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Italy has passed austerity measures and is on a structural reform course that Premier Mario Monti claims should bring down Italy’s high bond yields, which he says are no longer warranted.

Monti took over in November after Premier Silvio Berlusconi stepped down under market and political pressure.

The former EU commissioner said Thursday that Europe needs to focus not only on fiscal discipline, which is to be enshrined in a fiscal compact still being negotiated, but also coordinate measures to promote growth.

Monti said the EU goal of reducing total debt to 60 percent of GDP in 20 years was “severe, but doable.”

Italy’s debt currently stands at 120 percent of GDP. Spain’s is at 66 percent.

Spain’s auction was the first since the conservative Popular Party took office last month after its landslide election win Nov. 20. It came a day after Parliament approved the government’s first austerity measures, a euro15 billion ($19.1 billion) package aimed at reining in the swollen deficit.

Spain has a 21.5 percent unemployment rate and its economy is expected to fall back into recession.

The Treasury sold euro4.27 billion in three-year paper with an average interest rate of 3.38 percent. A Dec. 15 three-year bond sale had a 4.02 percent rate. Yields were also down on two other bond types sold.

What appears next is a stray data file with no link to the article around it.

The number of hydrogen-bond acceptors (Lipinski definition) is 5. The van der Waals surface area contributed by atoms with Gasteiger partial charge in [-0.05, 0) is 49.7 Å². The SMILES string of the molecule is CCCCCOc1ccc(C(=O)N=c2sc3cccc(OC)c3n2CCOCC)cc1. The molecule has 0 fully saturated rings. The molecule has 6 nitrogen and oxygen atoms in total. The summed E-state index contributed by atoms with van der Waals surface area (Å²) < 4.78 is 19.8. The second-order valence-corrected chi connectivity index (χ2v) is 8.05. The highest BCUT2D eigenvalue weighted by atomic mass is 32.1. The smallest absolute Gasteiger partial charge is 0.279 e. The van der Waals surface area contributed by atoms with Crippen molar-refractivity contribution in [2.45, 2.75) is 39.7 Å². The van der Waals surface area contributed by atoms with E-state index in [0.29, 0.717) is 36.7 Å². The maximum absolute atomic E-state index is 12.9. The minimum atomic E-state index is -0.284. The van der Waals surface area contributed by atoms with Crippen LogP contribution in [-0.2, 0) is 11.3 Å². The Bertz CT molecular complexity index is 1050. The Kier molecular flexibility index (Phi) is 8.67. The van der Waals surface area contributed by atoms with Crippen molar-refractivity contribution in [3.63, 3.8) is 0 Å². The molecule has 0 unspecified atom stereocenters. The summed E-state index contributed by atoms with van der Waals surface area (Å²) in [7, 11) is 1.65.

Marc Ostwald, strategist for Monument Securities described the demand as “very impressive” and said the sale indicated a warm welcome for the government’s efforts to quickly bring the deficit under control.

Spain’s borrowing costs shot up last year but have eased in auctions since the election.

The country has pledged to slash its deficit from 11.2 percent of GDP in 2009 to within the European Union limit of 3 percent by 2013.

Meanwhile, crucial Greek talks continued between the government and its private investors to reach a deal on a bond swap that would reduce the country’s debt load and is an integral part of its second bailout package.

Finance chief Evangelos Venizelos said Wednesday the negotiations had “advanced and are now at a very good point.”

Barry reported from Milan. Daniel Woolls in Madrid contributed to this report.